“Just be who you are.” This parental advice is probably pretty familiar to all of you. Throughout your childhood and teen years you are encouraged to express yourself for who you are and not to get lost in trying to fit in. The advice seems straight-forward, so straight-forward it often gets overlooked. For about 13 years of your lives, you go to school with basically the same people, with the same clicks, and are categorized into “who you are” before you even make it into senior high. At this point, you subconsciously choose who you are based upon your surroundings rather than what’s on the inside. It’s easy to label yourself where you find it most comfortable, as it’s difficult to explore yourself when everything around you remains the same. Things quickly change when graduation comes around. It’s at this point that you realize that everything that has always been familiar to you: your friends, classmates, teachers, classrooms, hallways, all of the structure you have ever known, disappears. You are on your own after this.
It’s likely that when you go to college, you’ll be fairly alone. Chances are that yes, you do know some familiar faces around campus and maybe even a friend or two from high school attend the same college you do. But overall, everything and everyone is pretty foreign. It’s intimidating at first, but you’ll go out the first weekend and meet some people, and you will think they’re pretty great, and for the next couple weekends you will continue to hang out with them. That is until you realize you’re not in high school anymore and that there are other people that you are starting to click with more. Oddly enough, these new friends are not much like your high school friends, they weren’t even in the same sports as you or didn’t watch the same television series faithfully every week. They haven’t heard of your hometown, and you’ve never been to theirs. But somehow, you find this connection with people who were once complete strangers to you. On a campus with such diversity you allow your eyes to wander. Looking at what people are wearing, noticing how people react with one another, seeing all these people that have no idea who you are. They don’t know your past and certainly don’t have the right to tell you who you have been and what you’re supposed to be. This is the point you start to find youself.
So you start expressing yourself a little more, trying things out, some things stick, some things don’t. You go get that piercing you’ve been thinking about for awhile but never said it aloud to anyone. Your style starts changing a bit and you chop of your hair. You’re starting fresh, you’re finding out who you are. Unfortunately, those who have always known you, they don’t care for change much. Many of those back home have stuck to their same surroundings, schedule, lifestyle and they find it hard to accept your alterations. “Stop trying to be something you’re not,” they'll confront you. Or, “You’ve changed." On the surface, you won’t act bothered by their criticism, you won’t let them win. Because you know who you actually are. Right? You are just finding yourself. Aren’t you? You will reflect on what they say and will question yourself before bed at night. What if you actually are being unrealistic? What if you’re just confused? Maybe you should just go back to the person everyone has ever known. Are you sure you want to continue this journey? You’ve now talked yourself into an identity crisis.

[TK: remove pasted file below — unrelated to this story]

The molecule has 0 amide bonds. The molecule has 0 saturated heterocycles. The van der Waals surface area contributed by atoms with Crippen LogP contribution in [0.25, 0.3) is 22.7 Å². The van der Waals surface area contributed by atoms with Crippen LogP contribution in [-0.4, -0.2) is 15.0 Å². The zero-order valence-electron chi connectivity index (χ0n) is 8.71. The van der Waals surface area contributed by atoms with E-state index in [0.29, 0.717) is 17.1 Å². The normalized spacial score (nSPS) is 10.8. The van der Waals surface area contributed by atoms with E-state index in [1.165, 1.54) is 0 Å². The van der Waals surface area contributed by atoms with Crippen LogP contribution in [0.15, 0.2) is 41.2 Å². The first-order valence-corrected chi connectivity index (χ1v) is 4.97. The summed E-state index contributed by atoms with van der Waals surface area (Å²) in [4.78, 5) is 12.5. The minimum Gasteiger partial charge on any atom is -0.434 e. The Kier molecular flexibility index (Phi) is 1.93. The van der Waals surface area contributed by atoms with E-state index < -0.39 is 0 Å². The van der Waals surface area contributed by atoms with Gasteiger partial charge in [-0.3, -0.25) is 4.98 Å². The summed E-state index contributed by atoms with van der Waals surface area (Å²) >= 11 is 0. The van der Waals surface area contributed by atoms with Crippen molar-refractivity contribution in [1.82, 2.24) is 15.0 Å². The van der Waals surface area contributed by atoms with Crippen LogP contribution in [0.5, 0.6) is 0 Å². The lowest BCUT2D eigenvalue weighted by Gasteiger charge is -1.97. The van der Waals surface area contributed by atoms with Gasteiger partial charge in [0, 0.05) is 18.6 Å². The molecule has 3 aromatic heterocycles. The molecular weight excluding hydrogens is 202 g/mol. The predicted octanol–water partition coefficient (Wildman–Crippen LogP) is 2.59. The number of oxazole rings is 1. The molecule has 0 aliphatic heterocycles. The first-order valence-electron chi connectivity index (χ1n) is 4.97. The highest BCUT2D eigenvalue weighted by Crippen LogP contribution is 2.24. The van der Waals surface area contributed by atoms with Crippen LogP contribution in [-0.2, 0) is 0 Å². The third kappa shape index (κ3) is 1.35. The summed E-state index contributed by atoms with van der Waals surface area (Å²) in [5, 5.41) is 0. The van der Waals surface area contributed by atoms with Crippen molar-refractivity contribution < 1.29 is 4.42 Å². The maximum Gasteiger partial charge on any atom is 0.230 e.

It’s at this point you have to find the strength within yourself to make the decision whether you’re ready to continue exploring yourself or if it would be easier for you to just take a step back to what’s safe and comfortable. It’s so important for everyone in this situation to use their first instinct. It means more than you would think. Don’t overthink anything, let things fall into place and never second guess your gut. Overtime, any change you undergo with eventually become apart of who you are. It just takes time. You only get one shot at living in this world, why waste all of your potential on “fitting in?” Like we’ve always been told, “just be who you are,” especially when the universe gives you the opportunity to truly do so.